But what I don't understand is the euro bashing on the boards, just because some countries don't fully agree with the US. They disagree, so they are immediately became enemies, ungrateful dogs, cowards, etc.

Yep, that just about covers it. You see, it is not a simple disagreement. It is a MAJOR obstruction to enforcing 17 UN resolutions and correcting 12 years of appeasement. I want to do more than "bash". I want to exert pressure on the appeasers.

Even in the UK around 2 million people went to the streets of London this weekend protesting against the war. This tells a bit about how unconvincing the facts the US have against Iraq.

You are kidding, aren't you??? The prostest are not about the facts. The facts are clear. Read the 12 year history again, PLEASE. The protestors are turning their backs on the Iraqi people. They are aiding genocide, murder and tourture. They also aid in the continued development of WMD.A Good Read (http://www.telegraph.co.uk/opinion/main.jhtml?xml=/opinion/2003/02/16/do1601.xml&sSheet=/opinion/2003/02/16/ixopinion.html)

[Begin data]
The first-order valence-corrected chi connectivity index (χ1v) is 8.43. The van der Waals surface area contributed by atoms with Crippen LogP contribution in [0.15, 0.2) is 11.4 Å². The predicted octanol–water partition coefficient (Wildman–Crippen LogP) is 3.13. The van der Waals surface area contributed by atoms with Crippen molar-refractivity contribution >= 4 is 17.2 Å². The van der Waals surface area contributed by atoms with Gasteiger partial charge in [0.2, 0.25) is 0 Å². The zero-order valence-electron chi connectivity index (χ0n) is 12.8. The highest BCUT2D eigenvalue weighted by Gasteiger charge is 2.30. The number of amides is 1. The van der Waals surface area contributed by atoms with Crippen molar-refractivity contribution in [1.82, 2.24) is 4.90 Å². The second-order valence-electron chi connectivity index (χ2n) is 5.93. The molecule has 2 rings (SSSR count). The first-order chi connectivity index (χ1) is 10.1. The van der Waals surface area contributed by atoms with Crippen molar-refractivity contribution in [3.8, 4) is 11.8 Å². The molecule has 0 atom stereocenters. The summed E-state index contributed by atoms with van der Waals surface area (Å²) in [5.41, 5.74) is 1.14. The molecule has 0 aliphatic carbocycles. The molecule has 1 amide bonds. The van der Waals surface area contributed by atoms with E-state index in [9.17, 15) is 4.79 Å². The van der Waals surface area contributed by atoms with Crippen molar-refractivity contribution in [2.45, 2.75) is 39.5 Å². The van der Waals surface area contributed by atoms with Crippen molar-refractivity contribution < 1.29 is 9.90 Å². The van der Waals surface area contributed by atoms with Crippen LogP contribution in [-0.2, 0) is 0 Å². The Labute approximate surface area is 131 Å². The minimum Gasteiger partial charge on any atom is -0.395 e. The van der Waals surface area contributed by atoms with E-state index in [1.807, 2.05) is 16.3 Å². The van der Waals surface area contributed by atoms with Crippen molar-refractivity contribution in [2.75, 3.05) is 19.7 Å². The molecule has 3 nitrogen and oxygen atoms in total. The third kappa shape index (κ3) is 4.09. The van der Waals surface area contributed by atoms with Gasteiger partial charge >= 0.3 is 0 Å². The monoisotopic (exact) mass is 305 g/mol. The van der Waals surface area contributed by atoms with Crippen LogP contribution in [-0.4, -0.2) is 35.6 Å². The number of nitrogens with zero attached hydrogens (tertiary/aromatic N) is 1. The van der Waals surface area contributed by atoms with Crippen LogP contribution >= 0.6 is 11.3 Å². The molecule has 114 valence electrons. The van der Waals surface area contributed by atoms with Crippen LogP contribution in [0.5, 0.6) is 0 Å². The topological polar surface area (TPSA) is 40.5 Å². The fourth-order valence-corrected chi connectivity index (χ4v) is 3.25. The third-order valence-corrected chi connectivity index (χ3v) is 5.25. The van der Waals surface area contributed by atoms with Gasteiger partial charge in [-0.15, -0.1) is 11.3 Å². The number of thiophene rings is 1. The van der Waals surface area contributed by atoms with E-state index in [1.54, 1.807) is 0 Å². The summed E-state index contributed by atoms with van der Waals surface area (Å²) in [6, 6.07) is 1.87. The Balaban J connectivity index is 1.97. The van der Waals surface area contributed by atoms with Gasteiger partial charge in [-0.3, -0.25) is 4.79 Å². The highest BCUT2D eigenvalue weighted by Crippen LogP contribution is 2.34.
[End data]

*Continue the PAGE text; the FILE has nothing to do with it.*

andy
February 16, 2003, 07:15 PM
I'm keeping my Glock and will buy European made firearms if I think they are worth buying. Mr. Bush has done a lousy job of selling this war and as much as I want to support him I just can't. Going into a major war with only tepid public support is a bad idea and might just doom it to be another Vietnam style failure. I hate to say it but I think we will have to wait until these guys like Sadam do something really big, like nuke one of our cities before we can motivate people to fight. We have to wait for the American people, or for that matter the European people, to have a Pearl Harbor before they will act. Otherwise we will be viewed as the aggressors.